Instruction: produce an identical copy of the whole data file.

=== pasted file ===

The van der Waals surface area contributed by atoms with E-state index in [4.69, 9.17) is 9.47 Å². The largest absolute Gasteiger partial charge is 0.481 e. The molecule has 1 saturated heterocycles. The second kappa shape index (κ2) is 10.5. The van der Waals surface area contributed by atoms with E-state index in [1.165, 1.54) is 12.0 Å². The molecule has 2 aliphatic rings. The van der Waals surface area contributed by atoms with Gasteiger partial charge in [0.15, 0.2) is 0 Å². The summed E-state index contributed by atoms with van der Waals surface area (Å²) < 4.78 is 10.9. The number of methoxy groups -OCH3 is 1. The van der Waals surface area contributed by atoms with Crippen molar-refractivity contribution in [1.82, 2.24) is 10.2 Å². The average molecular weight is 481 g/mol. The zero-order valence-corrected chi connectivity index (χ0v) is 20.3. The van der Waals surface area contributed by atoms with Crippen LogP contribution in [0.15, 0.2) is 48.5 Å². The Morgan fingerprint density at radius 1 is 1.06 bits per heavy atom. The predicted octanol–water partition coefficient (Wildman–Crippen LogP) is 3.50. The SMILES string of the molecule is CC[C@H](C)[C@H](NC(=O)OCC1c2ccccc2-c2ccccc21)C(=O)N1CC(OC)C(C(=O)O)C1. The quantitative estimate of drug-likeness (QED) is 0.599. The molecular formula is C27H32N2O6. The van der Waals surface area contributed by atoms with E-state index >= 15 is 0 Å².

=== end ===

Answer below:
The van der Waals surface area contributed by atoms with E-state index in [4.69, 9.17) is 9.47 Å². The largest absolute Gasteiger partial charge is 0.481 e. The molecule has 1 saturated heterocycles. The second kappa shape index (κ2) is 10.5. The van der Waals surface area contributed by atoms with E-state index in [1.165, 1.54) is 12.0 Å². The molecule has 2 aliphatic rings. The van der Waals surface area contributed by atoms with Gasteiger partial charge in [0.15, 0.2) is 0 Å². The summed E-state index contributed by atoms with van der Waals surface area (Å²) < 4.78 is 10.9. The number of methoxy groups -OCH3 is 1. The van der Waals surface area contributed by atoms with Crippen molar-refractivity contribution in [1.82, 2.24) is 10.2 Å². The average molecular weight is 481 g/mol. The zero-order valence-corrected chi connectivity index (χ0v) is 20.3. The van der Waals surface area contributed by atoms with Crippen LogP contribution in [0.15, 0.2) is 48.5 Å². The Morgan fingerprint density at radius 1 is 1.06 bits per heavy atom. The predicted octanol–water partition coefficient (Wildman–Crippen LogP) is 3.50. The SMILES string of the molecule is CC[C@H](C)[C@H](NC(=O)OCC1c2ccccc2-c2ccccc21)C(=O)N1CC(OC)C(C(=O)O)C1. The quantitative estimate of drug-likeness (QED) is 0.599. The molecular formula is C27H32N2O6. The van der Waals surface area contributed by atoms with E-state index >= 15 is 0 Å².